In one embodiment a core dump in an operating system dumps with time, such as a circular journal with snapshots. In another embodiment, where a core dump reveals where a program is loaded, a host system may tunnel into the gaming machine, launch a GBDserver program (GNU Project debugger) and capture as much information as possible. According to one example embodiment, a GDBSERVER is a program that allows you to run GDB on a different machine than the one which is running the program being debugged. For example when a fault is detected the GBD program may be launched before the associated process is dead so a remote GBD can monitor the process. If, for instance, the kernel knows a core dump is coming, it can launch the GBDserver on the process that is about to core dump (i.e. crashed process), and push the core dump out to a server. According to another example embodiment, there may be provided read-writable flash or hard drive to which a core dump can be made. In another embodiment, there are provided secure GBDserver operations with journals and logs such as event logs.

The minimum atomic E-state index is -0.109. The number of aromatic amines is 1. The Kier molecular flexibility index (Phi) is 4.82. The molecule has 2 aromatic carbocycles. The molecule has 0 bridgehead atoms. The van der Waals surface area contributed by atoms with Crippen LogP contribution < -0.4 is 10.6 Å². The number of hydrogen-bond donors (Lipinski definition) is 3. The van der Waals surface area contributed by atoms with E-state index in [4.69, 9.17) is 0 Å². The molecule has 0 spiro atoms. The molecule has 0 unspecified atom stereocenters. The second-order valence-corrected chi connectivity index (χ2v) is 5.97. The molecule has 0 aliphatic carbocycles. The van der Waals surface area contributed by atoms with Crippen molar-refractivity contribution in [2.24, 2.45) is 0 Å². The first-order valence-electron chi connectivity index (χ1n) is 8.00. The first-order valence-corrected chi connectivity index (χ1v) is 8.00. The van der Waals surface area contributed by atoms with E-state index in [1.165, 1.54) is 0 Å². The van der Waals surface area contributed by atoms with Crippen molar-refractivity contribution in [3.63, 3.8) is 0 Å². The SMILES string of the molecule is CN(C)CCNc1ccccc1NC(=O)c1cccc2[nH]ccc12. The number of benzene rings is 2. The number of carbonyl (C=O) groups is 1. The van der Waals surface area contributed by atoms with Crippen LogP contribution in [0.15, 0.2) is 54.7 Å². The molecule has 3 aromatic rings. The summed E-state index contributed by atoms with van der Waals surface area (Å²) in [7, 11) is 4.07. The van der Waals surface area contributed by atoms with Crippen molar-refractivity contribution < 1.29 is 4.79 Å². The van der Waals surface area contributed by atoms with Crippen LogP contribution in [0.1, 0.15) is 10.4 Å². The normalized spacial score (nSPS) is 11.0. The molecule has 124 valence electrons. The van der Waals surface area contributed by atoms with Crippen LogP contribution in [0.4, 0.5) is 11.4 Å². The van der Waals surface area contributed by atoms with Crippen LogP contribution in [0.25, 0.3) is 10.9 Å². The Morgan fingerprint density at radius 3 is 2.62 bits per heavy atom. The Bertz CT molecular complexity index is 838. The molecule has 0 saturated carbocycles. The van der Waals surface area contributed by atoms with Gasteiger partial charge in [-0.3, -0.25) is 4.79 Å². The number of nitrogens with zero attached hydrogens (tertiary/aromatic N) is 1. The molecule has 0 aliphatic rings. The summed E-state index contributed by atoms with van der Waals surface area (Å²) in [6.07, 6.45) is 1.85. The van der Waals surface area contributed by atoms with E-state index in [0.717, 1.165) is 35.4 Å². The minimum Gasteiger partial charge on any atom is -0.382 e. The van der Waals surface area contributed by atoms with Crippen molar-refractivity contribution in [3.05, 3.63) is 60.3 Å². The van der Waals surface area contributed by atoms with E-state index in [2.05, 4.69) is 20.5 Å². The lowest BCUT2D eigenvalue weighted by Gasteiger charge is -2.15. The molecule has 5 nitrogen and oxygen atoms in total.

According to another embodiment 900 shown in FIG. 9, the system and method according to the inventive subject matter may observe power tolerance between processes, such as, for instance, if process A needs to message process B and power fails, a mechanism 912 is provided to allow A and B to recover. In one embodiment, a state variable may be marked across machines or processes. According to still another embodiment, there is provided 914 a master software simulator that follows machine operation and allows restoration of a failed machine. Such a simulator may mirror machine operation to assist in a restore operation.
Fast Boot Embodiments
According to still other example embodiments, there are provided method and apparatus to increase boot speed. While one way to increase boot speed is to use one or more of the above fault tolerance mechanisms to provide a known, non-fault state to fall back on, so that a gaming machine may improve its boot speed by starting immediately from the recovered state, instead of performing the complete boot sequence. It is noted, however, that the feature of increasing boot speed described herein below does not require the fault tolerant design features described above.